Posted by: felipe | May 9, 2008


Oh, this was a long night! As I was about to go to sleep yesterday, I was just checking my blogroll on Bloglines the last time, when I saw John Resig‘s brand new blog post, announcing that he had ported the wonderful to JavaScript. This is absolutely great news. Some time ago I read that a port of Processing to JS had been started, but I wasn’t able to follow the news back them. So this came as a nice surprise.

I really like Processing and have been doing some small experiments with it for quite some time. But what I mostly like about it, given my total lack of artistic sense, is to appreaciate all the creativity and beautiful things which it empowers artists to do (see photos and videos on flickr, vimeo and their site).

So, having a bit of experience with Processing and a deep love for JavaScript, I took last night to explore Processing.js and see what I could quickly do with it. I picked up three examples of code I had with Processing and put them to run under Processing.js. And I also created a brand new one to explore the API from the JS perspective.

Porting the code from Processing was considerably easy. It was not totally flawless, of course, because we simply can’t expect everything to run perfectly without the need of any modification. However, with some simply exploration and effort, everything was running ok.

The greatest part of it is that it is a double API and language under only one core. It is weird to look at it, but you can code in Java or in JavaScript to the exact same API. Under the hood, the Processing.js parses the Java code (at least most of the idiom common to Processing) and converts it to JavaScript. It is funny that, even if you made a mistake in your Java code, you’ll get a JavaScript syntax error!

I’ll go into more details about the code and the porting in another post. Here I’ll mention that most of the Processing 2D API (3d not supported) works flawlessly on it (even the text services, only for Firefox 3), but there are some things still lacking. As a quick example, two of my Processing code used the mouseButton variable to know which button of the mouse was pressed. This variable, however, is lacking in this first version. Anyway, it was a very easy addition to the core with just two lines of code. The frameCount is also missing, which is another easy addition. Anyway, the great thing is that, knowing that we are only targeting the most modern web browsers, we can use advanced JS and DOM features, without the need for ugly hacks all over the place. As an example, we can even use the DOMContentLoaded event to watch for the best time to start to run the code.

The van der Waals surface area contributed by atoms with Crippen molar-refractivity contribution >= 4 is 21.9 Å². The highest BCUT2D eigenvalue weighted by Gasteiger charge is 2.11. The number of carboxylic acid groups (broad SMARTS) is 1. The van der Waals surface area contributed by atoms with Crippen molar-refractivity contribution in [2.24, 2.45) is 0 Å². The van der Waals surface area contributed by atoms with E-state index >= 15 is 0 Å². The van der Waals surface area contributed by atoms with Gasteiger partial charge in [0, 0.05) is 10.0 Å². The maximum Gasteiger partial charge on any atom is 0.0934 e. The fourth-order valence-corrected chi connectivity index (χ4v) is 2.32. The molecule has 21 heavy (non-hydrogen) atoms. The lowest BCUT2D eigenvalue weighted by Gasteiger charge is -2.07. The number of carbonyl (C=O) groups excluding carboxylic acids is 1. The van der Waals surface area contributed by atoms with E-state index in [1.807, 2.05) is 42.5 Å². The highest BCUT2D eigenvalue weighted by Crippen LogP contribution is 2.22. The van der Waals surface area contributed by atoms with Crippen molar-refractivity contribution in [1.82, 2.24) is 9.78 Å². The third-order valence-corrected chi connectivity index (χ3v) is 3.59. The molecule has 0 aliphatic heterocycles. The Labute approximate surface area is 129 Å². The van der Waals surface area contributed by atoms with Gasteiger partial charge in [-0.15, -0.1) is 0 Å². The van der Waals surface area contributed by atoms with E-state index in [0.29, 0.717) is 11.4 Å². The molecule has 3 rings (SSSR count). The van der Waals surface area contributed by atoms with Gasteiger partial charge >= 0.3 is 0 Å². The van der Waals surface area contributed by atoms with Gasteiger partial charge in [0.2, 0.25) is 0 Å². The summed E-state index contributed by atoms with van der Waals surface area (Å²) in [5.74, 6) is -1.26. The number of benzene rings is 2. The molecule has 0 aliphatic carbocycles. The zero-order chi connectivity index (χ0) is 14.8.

Let’s go to the examples! Just a note, however: these are all ultra-alpha code, and by using it, you understand you are going to the deep underground world of your web browser, and that it may crash or get extremely slow. All the examples work in Firefox, Safari and Opera, but some of them needs the text services and will only make sense if you view with Firefox 3 (also, they were only thoroughly tested in Firefox 3).

Brownian Movement

Brownian Movement

This is a very basic one. A Brownian Movement example comes in the default examples of Processing, and when I was learning the Processing API, I used that code as an example to create a more aesthetically pleasing version, putting some random colors to the mix, a fade-out effect and changed the straight lines to Bezier curves. The code worked without any modification at all! I just picked up the Processing code, throwed it to the Processing.js core and it worked on the first run.

Chaos Theory

Chaos Theory

A simple game I coded in 2006 inspired by a similar flash game I saw back then. When the game starts, 75 balls are randomly launched into space, and you must click somewhere into the screen to generate a explosion. When the explosion hits a ball, it generates another explosion, creating a chain reaction. The goal is to destroy the most number of balls with the smallest number of clicks (generated explosions).